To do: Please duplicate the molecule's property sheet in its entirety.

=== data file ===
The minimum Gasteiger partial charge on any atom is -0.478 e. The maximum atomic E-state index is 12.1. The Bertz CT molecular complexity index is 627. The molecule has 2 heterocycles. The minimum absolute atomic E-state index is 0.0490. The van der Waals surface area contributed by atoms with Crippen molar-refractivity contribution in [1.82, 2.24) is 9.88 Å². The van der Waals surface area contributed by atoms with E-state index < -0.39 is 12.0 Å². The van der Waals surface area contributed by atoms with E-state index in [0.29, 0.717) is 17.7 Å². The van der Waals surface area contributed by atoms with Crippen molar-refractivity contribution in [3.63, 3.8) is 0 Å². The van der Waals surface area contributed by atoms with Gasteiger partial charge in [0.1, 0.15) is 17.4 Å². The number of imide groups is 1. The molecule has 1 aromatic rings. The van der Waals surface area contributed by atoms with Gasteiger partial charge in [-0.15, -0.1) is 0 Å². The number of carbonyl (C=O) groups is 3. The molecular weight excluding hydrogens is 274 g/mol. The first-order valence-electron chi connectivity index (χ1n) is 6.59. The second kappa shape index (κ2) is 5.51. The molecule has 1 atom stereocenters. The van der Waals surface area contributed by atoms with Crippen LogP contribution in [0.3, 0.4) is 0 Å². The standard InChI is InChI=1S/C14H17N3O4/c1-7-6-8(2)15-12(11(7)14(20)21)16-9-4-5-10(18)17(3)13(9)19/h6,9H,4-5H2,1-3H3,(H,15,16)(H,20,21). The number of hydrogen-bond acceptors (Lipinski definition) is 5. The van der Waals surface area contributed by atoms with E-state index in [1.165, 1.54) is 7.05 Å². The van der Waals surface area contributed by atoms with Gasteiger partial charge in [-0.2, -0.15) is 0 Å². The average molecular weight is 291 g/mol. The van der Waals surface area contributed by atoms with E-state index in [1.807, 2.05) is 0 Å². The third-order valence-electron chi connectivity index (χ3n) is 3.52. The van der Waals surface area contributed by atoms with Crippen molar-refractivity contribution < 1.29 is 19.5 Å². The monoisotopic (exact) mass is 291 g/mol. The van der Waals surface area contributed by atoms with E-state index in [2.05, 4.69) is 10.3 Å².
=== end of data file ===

The minimum Gasteiger partial charge on any atom is -0.478 e. The maximum atomic E-state index is 12.1. The Bertz CT molecular complexity index is 627. The molecule has 2 heterocycles. The minimum absolute atomic E-state index is 0.0490. The van der Waals surface area contributed by atoms with Crippen molar-refractivity contribution in [1.82, 2.24) is 9.88 Å². The van der Waals surface area contributed by atoms with E-state index < -0.39 is 12.0 Å². The van der Waals surface area contributed by atoms with E-state index in [0.29, 0.717) is 17.7 Å². The van der Waals surface area contributed by atoms with Crippen molar-refractivity contribution in [3.63, 3.8) is 0 Å². The van der Waals surface area contributed by atoms with Gasteiger partial charge in [0.1, 0.15) is 17.4 Å². The number of imide groups is 1. The molecule has 1 aromatic rings. The van der Waals surface area contributed by atoms with Gasteiger partial charge in [-0.15, -0.1) is 0 Å². The number of carbonyl (C=O) groups is 3. The molecular weight excluding hydrogens is 274 g/mol. The first-order valence-electron chi connectivity index (χ1n) is 6.59. The second kappa shape index (κ2) is 5.51. The molecule has 1 atom stereocenters. The van der Waals surface area contributed by atoms with Crippen LogP contribution in [0.3, 0.4) is 0 Å². The standard InChI is InChI=1S/C14H17N3O4/c1-7-6-8(2)15-12(11(7)14(20)21)16-9-4-5-10(18)17(3)13(9)19/h6,9H,4-5H2,1-3H3,(H,15,16)(H,20,21). The number of hydrogen-bond acceptors (Lipinski definition) is 5. The van der Waals surface area contributed by atoms with E-state index in [1.165, 1.54) is 7.05 Å². The van der Waals surface area contributed by atoms with Gasteiger partial charge in [-0.2, -0.15) is 0 Å². The average molecular weight is 291 g/mol. The van der Waals surface area contributed by atoms with E-state index in [1.807, 2.05) is 0 Å². The third-order valence-electron chi connectivity index (χ3n) is 3.52. The van der Waals surface area contributed by atoms with Crippen molar-refractivity contribution < 1.29 is 19.5 Å². The monoisotopic (exact) mass is 291 g/mol. The van der Waals surface area contributed by atoms with E-state index in [2.05, 4.69) is 10.3 Å².